Recently, a reviewer on Amazon.com strongly recommended that readers add A Multitude of Hope to their summer reading list.
The book is Peter Weddle’s new novel about what’s happening to the American Dream. It’s a tale of three out-of-work Baby Boomers and a secret online group of workplace activists who are practicing “economic disobedience” against the vulture capitalists in the American economy.
Ripped right from today’s headlines, the book engulfs you in a no-holds barred war between a self-styled monarchy of greed-is-good investors and a virtual colony of revolutionaries using the Web to even the score. Part edge-of-your-seat thriller and part exploration of modern American culture, this is one novel you won’t want to miss.
To read a free excerpt, click here.
Or, order your copy from Amazon.com right now. Just click here.
The Two Worst Words in Recruiting
Every recruiter uses them, usually without thinking twice. These two words appear in recruitment ads and job postings on corporate career sites, job boards and social media sites. They are as comfortable as our fuzzy slippers. And, more than any other facet of the candidate experience, they turn off top talent. What are these words? Requirements and Responsibilities.
As we all know, when you strip recruitment down to its bare essentials, it is an exercise in sales. Recruiters must convince reluctant consumers – the people we call passive job seekers – that they should “buy” their organization’s value proposition as an employer. And, the challenge, of course, is that passive job seekers aren’t job seekers at all. By definition, they are at best curious window shoppers.
Sure, we want to sell active job seekers, as well. But, they usually have no alternative to our offer. Window shopping candidates, on the other hand, almost always have at least two options. They can accept our offer or they can (and often do) stay right where they are … with their current employer.
That reality means we have to be at our persuasive best if we want to capture the top talent our organization needs. It’s not unreasonable, therefore, for us to look to some of the principles of effective sales for help. And, among the most revered of these axioms is this: You have to relate to your customer so your customer will relate to you.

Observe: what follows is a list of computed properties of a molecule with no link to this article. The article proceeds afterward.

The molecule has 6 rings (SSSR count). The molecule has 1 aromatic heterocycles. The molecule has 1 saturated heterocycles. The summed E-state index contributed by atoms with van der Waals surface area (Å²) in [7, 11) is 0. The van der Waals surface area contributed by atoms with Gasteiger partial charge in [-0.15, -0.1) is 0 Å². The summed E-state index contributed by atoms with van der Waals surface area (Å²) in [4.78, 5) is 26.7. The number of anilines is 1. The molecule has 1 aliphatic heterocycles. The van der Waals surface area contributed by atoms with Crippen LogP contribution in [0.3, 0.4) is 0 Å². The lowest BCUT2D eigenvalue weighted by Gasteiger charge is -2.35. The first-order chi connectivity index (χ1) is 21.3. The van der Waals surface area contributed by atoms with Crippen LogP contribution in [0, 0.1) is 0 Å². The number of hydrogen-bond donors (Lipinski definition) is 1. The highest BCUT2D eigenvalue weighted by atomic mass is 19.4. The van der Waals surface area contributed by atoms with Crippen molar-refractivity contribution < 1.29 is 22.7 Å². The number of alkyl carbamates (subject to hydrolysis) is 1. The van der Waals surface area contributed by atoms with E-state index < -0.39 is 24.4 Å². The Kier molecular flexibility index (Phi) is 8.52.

Without that connection, it’s much harder to convince someone to do the one thing we humans most hate to do: change. We’re trying to convince people to switch from the devil they know (their current employer, boss and commute) to the devil they don’t know (our employer, a new boss and a different commute). To do that effectively, we have to give them the sense that we understand and respect their needs and concerns.
Use the ABC Template to Connect With Candidates
The best way to connect with candidates in a job posting or recruitment ad is with vocabulary. Instead of using words that resonate with us, however, we have to make our case in the language of our potential consumers. We have to choose terms to which the best talent will relate.
That’s why the two worst words in recruiting are “requirements” and “responsibilities.” They are terms only employers could love. They tell a candidate what we think is important about our opportunity, not what they want to know. The signal we send, as a result, is that we couldn’t care less about what matters to them.